The Great If Only

Tonight is full moon, the last before Ramadan; it is known as the night on which a person’s decree for the coming year is written, when one’s destiny is laid out, in that wonderfully impermanent way; there is, after all, always next year. Everything is apt to change.

Tonight is also the night I abandoned my feeble attempts at enforcing a sort of bedtime dictatorship, whereby, at the ages of 3 and 1, my children ‘should’ be capable of tucking themselves in, saying nighty-night, and dozing off even when it is still daylight outside and everyone else in Spain is only just slinking out from under a cool rock and coming to life again.

Thankfully this period of Victorian nannyesque insanity only lasted a few days, or rather, a few long, horrible evenings racked with hysterical screams (Cavebabe) and pitiful whimpers (Caveboy). It hit me that, with their father away, and a great many complicated adult emotions lurking under the playdough exterior of family life, there was ultimately nothing more awful in this world than a heartbroken kid. Anything that eases that heartache is worth a try, even if it does give me bruises on the shoulder (how??) or broken nights (argh) or long evenings curled up with my beloveds telling stories in bed (hold on, is this the same sentence?)

There was one piece of advice which had stuck in my head from recently reading Faber and Mazlish’s How to Talk So Kids Listen and Listen So Kids Talk: acknowledging a howling child’s fury/sadness/jealousy will help them deal with it, but if it’s still causing turbulence, grant them their wish in fantasy. Tell them you wish you could fix that biscuit with edible glue and make it complete again, and then go and buy a huge box full of biscuits and shower them over their head until they could never imagine a broken biscuit again.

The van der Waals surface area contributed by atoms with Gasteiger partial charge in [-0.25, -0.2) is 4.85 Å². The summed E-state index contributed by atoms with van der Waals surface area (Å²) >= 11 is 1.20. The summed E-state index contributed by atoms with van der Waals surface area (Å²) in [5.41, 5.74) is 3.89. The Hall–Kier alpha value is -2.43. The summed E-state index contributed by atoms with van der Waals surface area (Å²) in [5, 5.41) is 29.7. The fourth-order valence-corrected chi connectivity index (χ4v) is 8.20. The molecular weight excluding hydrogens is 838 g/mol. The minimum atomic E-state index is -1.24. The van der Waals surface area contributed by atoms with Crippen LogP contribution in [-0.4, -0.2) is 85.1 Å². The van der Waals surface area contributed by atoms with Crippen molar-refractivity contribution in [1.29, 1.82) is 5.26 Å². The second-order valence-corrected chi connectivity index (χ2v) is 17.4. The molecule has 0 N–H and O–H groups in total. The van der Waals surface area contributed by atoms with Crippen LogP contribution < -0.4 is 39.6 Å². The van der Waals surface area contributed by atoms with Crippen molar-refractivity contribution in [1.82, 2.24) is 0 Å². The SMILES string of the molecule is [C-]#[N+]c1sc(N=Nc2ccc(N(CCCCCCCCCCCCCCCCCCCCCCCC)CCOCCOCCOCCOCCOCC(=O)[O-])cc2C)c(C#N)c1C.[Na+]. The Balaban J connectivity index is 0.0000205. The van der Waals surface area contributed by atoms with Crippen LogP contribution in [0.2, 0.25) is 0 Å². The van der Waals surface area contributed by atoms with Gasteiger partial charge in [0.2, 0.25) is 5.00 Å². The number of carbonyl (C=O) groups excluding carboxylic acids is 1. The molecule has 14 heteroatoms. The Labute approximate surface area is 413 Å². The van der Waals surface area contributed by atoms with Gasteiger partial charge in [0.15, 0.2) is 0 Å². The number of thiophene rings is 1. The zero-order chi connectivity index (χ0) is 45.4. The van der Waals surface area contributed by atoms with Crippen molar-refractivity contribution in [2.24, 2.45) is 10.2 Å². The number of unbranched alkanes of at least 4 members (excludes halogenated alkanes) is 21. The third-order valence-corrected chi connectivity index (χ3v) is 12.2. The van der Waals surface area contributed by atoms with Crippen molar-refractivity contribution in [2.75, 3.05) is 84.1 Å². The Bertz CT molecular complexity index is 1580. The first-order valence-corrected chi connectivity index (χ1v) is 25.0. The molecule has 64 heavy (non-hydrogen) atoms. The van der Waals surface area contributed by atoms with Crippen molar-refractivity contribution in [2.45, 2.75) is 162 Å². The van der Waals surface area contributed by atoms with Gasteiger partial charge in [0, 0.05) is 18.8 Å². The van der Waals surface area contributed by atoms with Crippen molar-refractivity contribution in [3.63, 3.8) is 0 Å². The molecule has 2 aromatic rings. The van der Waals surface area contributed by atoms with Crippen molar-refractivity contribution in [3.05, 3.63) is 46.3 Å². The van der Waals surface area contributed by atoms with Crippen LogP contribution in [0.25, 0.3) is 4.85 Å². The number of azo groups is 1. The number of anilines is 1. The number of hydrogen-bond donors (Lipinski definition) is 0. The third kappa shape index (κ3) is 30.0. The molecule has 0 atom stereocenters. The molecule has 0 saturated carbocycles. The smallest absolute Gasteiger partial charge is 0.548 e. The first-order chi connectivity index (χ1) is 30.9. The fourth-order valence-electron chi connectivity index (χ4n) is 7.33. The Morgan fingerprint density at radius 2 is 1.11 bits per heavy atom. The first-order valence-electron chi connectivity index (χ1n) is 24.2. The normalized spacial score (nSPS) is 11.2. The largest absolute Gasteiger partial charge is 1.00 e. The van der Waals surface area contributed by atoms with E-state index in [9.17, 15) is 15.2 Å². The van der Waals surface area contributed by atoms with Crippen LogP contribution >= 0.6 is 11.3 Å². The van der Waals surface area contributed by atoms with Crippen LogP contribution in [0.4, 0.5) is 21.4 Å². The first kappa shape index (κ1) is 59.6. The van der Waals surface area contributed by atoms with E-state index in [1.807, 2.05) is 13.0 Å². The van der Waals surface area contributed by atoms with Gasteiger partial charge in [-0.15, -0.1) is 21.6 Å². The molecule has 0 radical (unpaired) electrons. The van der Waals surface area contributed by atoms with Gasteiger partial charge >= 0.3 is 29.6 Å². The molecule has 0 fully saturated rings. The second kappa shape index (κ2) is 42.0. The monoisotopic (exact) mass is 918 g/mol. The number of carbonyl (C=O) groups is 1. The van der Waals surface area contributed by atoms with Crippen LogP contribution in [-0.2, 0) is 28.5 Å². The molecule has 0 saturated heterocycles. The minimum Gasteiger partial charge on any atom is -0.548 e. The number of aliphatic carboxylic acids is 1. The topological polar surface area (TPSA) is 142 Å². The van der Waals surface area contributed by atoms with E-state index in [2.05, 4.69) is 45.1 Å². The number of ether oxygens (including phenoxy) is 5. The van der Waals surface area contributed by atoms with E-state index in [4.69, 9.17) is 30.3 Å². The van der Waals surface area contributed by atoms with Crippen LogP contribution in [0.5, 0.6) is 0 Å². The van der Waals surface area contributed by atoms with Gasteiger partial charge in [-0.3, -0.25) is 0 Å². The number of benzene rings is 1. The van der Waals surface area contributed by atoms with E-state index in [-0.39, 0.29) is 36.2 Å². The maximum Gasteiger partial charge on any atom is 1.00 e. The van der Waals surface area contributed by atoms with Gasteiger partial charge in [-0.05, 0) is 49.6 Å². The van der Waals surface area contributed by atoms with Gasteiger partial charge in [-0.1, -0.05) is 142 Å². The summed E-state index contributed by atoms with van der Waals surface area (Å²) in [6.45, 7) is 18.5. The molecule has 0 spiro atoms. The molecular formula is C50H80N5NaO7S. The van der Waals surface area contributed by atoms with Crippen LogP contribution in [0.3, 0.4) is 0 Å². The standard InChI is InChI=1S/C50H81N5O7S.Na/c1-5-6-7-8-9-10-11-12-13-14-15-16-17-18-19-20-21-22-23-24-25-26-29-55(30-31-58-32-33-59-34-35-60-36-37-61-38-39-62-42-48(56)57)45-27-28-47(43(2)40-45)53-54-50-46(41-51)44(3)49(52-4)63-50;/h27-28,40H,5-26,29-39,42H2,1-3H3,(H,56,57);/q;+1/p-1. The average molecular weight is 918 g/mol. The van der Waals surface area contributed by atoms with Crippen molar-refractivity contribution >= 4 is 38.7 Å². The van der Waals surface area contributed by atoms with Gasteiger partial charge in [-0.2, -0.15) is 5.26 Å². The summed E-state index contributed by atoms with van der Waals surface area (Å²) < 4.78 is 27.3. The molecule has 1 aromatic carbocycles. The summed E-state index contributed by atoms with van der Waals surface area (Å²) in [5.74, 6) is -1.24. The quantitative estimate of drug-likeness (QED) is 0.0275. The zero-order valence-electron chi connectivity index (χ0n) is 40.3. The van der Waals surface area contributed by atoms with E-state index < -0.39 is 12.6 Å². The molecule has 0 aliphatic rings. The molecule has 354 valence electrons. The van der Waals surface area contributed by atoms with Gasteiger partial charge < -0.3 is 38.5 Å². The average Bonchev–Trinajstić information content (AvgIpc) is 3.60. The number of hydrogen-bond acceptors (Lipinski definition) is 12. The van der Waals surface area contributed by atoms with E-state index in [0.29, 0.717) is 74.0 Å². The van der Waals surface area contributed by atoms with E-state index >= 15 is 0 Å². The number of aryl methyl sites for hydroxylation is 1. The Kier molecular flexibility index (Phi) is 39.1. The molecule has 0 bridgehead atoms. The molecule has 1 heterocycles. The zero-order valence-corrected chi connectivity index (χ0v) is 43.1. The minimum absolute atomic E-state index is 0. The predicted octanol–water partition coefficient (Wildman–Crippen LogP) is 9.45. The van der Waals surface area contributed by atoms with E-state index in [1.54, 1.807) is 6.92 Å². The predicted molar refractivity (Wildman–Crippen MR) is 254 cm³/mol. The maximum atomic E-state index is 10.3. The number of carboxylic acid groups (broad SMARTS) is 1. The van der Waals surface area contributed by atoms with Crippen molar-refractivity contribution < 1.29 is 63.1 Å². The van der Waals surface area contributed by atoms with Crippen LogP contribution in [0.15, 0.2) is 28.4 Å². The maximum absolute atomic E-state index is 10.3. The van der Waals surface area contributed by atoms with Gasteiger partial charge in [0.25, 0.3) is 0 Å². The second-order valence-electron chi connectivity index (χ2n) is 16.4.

It might sound dubious, but this approach strangely seems to work. Perhaps it’s because the tangible world for a child is so quick to merge with an imagined one, so that merely thinking about all the amazing things they could do is just as good as actually doing them – perhaps even better (no car trips, disappointments, broken bones).

So, tuning into a screamingly obvious vibe from my son, I asked him if he wished we could send Rosa away for a bit, have a day just for ourselves, and of course he said yes. What would we do on this day? I began to have a wild fantasy about taking him out to a restaurant and the cinema, which was admittedly more my own fantasy than his, but his ideas were all so sweetly prosaic: dig in the sandpit, play with his pulley and bucket, buy a wheelbarrow.

Just wishing we had a day to do all those things together, an acute tension broke between us, and we were back within our old bond, Rosa Nour asleep at last on the other side of the bed, out of his sight. The tenderness invoked, the devoutness with which we codesigned our imaginary day together, made it feel quite prayer-like, and I was reminded of the hadith of the Prophet Muhammad (s.) that even imagining how one might distribute charity is rewarded with the same blessings as actually giving that charity.

He fell asleep almost immediately, mumbling something about not taking apples to the beach, and I went to hang out my laundry under a beaming great moon, and took stock of my own wishes and prayers, or cynical forgetfulness of them. It seems I have forgotten how to wish for something in that young, fervent way, so strongly that there can be no doubt that something will come of it.

Tonight was also the first night that my son twigged what it meant to pray for someone, to wish them well from afar in the belief that somehow it had a effect greater than simply making us feel better. I wonder, then, if praying is something that comes easily to children. Even more, it make us children again. It evokes that plasticity by which anything can be brought out from a passionate daydream into reality.

The Great If Only is, in truth, a Glorious Could Be.